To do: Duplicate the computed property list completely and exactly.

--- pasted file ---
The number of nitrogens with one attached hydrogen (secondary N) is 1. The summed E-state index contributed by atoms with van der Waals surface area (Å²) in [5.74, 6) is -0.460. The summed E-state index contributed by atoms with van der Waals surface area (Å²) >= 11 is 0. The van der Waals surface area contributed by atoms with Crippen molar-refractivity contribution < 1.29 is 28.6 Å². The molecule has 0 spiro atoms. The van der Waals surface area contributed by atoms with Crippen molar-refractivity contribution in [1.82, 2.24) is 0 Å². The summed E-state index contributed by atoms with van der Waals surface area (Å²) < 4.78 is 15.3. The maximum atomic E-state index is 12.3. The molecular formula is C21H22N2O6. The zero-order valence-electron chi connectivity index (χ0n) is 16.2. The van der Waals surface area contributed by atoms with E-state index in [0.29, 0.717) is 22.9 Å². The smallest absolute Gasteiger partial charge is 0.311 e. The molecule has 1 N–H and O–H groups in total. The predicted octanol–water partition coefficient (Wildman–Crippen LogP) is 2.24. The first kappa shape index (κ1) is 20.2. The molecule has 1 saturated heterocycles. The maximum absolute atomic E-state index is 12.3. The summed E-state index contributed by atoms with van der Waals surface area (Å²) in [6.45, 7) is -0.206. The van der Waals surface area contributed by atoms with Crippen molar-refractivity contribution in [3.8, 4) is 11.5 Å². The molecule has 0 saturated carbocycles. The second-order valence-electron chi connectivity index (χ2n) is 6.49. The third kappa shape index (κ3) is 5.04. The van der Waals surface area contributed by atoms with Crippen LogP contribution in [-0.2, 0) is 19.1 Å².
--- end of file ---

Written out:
The number of nitrogens with one attached hydrogen (secondary N) is 1. The summed E-state index contributed by atoms with van der Waals surface area (Å²) in [5.74, 6) is -0.460. The summed E-state index contributed by atoms with van der Waals surface area (Å²) >= 11 is 0. The van der Waals surface area contributed by atoms with Crippen molar-refractivity contribution < 1.29 is 28.6 Å². The molecule has 0 spiro atoms. The van der Waals surface area contributed by atoms with Crippen molar-refractivity contribution in [1.82, 2.24) is 0 Å². The summed E-state index contributed by atoms with van der Waals surface area (Å²) < 4.78 is 15.3. The maximum atomic E-state index is 12.3. The molecular formula is C21H22N2O6. The zero-order valence-electron chi connectivity index (χ0n) is 16.2. The van der Waals surface area contributed by atoms with E-state index in [0.29, 0.717) is 22.9 Å². The smallest absolute Gasteiger partial charge is 0.311 e. The molecule has 1 N–H and O–H groups in total. The predicted octanol–water partition coefficient (Wildman–Crippen LogP) is 2.24. The first kappa shape index (κ1) is 20.2. The molecule has 1 saturated heterocycles. The maximum absolute atomic E-state index is 12.3. The summed E-state index contributed by atoms with van der Waals surface area (Å²) in [6.45, 7) is -0.206. The van der Waals surface area contributed by atoms with Crippen molar-refractivity contribution in [3.8, 4) is 11.5 Å². The molecule has 0 saturated carbocycles. The second-order valence-electron chi connectivity index (χ2n) is 6.49. The third kappa shape index (κ3) is 5.04. The van der Waals surface area contributed by atoms with Crippen LogP contribution in [-0.2, 0) is 19.1 Å².